NTSB: No evidence of ValuJet engine fire
Oxygen canisters now 'issue number one'
May 16, 1996
Web posted at: 11 p.m. EDT
MIAMI, Florida (CNN) -- Two engines recovered from the wreckage of ValuJet Flight 592 in the Florida Everglades showed no evidence of fire, federal airline safety investigators said Thursday. The plane crashed in the swamp Saturday, killing all 110 people on board.
Investigators have theorized that a fire may have occurred before the plane went down. Several pieces airlifted from the crash site over the last few days have been smudged with soot.
Robert Francis, vice chairman of the National Transportation Safety Board, told reporters investigators were still focusing on "issue number one" -- the DC-9's cargo shipment of oxygen canisters.
The generators are suspected in a possible explosion or fire because of the chemicals and the intense heat they generate when in use.
At a news conference, which investigators said would be the last briefing this week, Francis said the NTSB has formed a hazardous materials group to look into the 70-odd oxygen generators stored in the plane's forward cargo hold. So far, only one canister has been recovered from the wreckage.
NTSB lead investigator Greg Feith said shipping documents indicated that the canisters were empty. But he said they were still unable to verify whether all the oxygen generators had been safely discharged.
ValuJet was not authorized by the FAA to carry oxygen generators, since they are considered hazardous materials.
But even if they had been discharged, Feith said, a chemical by-product called barium salt -- also considered a hazardous material -- could remain in the canisters.
Highlights of the NTSB briefing
- Engines inspected: no evidence of fire
- Engine fans still not located
- A shipping order described canisters in cargo as "empty"
- Search continues for flight voice recorder
- Biohazard suits ordered to protect police divers
- Last regularly scheduled briefing
Important pieces still missing
Francis said that although investigators airlifted several large pieces from the wreckage Thursday, some important items, such as the engine fans, were still missing. The fans, he said, would help experts determine what kind of power was being generated by the engines at the time of the accident.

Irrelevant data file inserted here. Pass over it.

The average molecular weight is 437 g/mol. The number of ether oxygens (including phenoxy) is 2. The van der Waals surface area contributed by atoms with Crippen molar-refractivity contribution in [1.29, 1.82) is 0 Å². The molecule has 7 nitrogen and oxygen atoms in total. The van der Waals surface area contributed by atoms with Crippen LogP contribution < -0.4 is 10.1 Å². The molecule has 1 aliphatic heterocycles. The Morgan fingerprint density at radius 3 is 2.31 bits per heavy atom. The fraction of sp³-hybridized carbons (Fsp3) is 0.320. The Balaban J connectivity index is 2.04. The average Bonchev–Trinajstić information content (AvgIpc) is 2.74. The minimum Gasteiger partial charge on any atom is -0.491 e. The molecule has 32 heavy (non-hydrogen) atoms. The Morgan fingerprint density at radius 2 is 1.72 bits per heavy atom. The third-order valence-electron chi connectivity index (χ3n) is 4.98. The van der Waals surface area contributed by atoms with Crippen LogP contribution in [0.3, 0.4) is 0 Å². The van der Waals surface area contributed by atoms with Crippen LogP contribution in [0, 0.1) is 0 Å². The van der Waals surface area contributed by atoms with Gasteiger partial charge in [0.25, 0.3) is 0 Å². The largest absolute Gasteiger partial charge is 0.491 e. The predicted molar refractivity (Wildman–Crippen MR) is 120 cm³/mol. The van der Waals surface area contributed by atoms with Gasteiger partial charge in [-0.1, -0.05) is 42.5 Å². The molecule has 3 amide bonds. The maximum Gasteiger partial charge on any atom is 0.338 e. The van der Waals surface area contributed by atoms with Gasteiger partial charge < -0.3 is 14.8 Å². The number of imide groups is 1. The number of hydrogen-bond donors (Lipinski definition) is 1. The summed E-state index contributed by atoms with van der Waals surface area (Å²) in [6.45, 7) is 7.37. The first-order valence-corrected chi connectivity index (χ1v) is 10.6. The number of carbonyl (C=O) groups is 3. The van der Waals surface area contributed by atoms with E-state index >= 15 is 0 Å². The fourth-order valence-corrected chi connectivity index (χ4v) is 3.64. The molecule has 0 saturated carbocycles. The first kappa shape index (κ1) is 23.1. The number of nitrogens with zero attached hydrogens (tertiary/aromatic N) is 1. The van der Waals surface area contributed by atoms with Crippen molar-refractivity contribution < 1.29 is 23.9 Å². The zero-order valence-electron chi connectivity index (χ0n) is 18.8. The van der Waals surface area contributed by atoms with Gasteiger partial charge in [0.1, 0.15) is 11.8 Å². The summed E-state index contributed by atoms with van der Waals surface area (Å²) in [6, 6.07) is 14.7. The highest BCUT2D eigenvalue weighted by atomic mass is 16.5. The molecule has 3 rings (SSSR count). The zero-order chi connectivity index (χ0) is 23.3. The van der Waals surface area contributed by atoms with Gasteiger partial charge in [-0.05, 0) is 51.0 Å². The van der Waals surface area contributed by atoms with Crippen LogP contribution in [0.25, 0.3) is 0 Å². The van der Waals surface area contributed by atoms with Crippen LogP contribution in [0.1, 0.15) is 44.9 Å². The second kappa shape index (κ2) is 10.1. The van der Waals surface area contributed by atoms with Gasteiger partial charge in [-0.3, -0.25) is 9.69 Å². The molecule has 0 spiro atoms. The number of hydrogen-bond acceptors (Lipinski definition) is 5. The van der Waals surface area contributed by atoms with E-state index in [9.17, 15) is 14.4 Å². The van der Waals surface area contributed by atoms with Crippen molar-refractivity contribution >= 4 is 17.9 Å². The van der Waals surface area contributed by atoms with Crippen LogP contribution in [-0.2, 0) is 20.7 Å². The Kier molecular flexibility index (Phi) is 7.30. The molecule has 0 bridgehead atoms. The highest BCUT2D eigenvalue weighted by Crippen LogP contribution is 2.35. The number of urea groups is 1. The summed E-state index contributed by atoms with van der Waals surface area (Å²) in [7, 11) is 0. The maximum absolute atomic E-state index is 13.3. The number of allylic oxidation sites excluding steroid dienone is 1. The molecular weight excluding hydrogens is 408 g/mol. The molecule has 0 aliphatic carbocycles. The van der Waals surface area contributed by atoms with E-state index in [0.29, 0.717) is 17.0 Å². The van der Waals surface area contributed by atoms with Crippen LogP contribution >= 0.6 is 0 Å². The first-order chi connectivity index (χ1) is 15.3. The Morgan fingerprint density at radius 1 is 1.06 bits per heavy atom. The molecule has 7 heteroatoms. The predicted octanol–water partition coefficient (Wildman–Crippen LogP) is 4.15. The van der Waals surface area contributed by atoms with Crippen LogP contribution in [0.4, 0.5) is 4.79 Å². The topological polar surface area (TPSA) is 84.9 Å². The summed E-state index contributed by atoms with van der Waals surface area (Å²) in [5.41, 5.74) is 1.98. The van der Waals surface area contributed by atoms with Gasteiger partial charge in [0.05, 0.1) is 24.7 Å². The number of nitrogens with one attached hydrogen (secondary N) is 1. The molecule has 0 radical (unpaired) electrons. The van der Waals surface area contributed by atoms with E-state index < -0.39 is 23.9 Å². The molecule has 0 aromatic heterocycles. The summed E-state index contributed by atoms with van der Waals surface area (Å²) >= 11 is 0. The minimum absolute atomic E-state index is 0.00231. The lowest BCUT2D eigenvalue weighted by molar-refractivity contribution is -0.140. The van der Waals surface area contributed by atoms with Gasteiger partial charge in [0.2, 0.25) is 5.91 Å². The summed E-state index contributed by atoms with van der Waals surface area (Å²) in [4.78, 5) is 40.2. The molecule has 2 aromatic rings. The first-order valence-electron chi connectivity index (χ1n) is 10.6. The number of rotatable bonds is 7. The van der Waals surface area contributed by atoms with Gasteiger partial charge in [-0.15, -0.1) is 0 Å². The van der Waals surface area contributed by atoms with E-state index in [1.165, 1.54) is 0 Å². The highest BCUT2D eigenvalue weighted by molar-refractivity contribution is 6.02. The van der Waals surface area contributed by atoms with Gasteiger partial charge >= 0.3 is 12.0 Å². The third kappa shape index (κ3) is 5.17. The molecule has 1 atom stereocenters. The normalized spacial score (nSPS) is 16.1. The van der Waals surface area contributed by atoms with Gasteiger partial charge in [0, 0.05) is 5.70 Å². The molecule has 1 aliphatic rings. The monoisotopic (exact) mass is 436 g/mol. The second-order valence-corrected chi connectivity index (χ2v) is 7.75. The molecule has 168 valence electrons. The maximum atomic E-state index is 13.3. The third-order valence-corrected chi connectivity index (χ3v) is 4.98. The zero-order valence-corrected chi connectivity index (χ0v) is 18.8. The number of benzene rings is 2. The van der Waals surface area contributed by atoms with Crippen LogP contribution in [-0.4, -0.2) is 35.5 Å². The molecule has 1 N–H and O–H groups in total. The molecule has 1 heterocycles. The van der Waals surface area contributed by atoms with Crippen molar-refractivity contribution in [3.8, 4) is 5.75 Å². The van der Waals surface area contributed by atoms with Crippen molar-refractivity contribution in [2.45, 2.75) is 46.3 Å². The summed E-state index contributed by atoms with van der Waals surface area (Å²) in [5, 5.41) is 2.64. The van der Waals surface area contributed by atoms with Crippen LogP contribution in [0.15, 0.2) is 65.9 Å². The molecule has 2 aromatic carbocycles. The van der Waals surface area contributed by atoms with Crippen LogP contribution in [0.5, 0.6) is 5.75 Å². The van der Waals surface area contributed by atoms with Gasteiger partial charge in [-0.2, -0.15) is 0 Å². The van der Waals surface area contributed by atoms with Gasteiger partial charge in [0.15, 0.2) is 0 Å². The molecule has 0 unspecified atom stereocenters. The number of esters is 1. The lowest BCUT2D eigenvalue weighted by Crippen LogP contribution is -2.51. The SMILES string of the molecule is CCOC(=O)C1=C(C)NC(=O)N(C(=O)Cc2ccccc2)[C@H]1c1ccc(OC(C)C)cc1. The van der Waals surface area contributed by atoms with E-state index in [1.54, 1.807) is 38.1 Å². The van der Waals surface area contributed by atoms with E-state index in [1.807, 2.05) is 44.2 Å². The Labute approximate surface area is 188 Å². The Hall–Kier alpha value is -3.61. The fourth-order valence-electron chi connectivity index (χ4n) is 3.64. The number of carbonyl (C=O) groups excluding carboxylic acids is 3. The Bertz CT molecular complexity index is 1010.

The other top priority, he said, is to try and recover the cockpit voice recorder, which should have captured the cockpit crew's conversation before the crash.
The Navy has already spent several days using high-tech sonar equipment to try to find the recorder, and Francis said experimental radar gear would be delivered to the crash scene on Monday to help in the search.
Earlier Thursday, ValuJet President Lewis Jordan Thursday said he did not "know for a fact" that the canisters were empty, as labeled.
"I am not saying that ValuJet is faultless. I am saying that I have seen no fault," said Jordan, who showed a copy of the paperwork indicating the canisters were empty.
Reuters contributed to this report.
- Complete list of passengers and crew
- FAA study raises new questions about ValuJet's safety record - May 16, 1996
- Large pieces recovered from crashed ValuJet - May 16
- ValuJet CEO criticizes media 'rush to judgment' - May 16
- Oxygen canisters aboard ValuJet raise questions - May 16, 1996
- How safe are oxygen generators? - May 16, 1996
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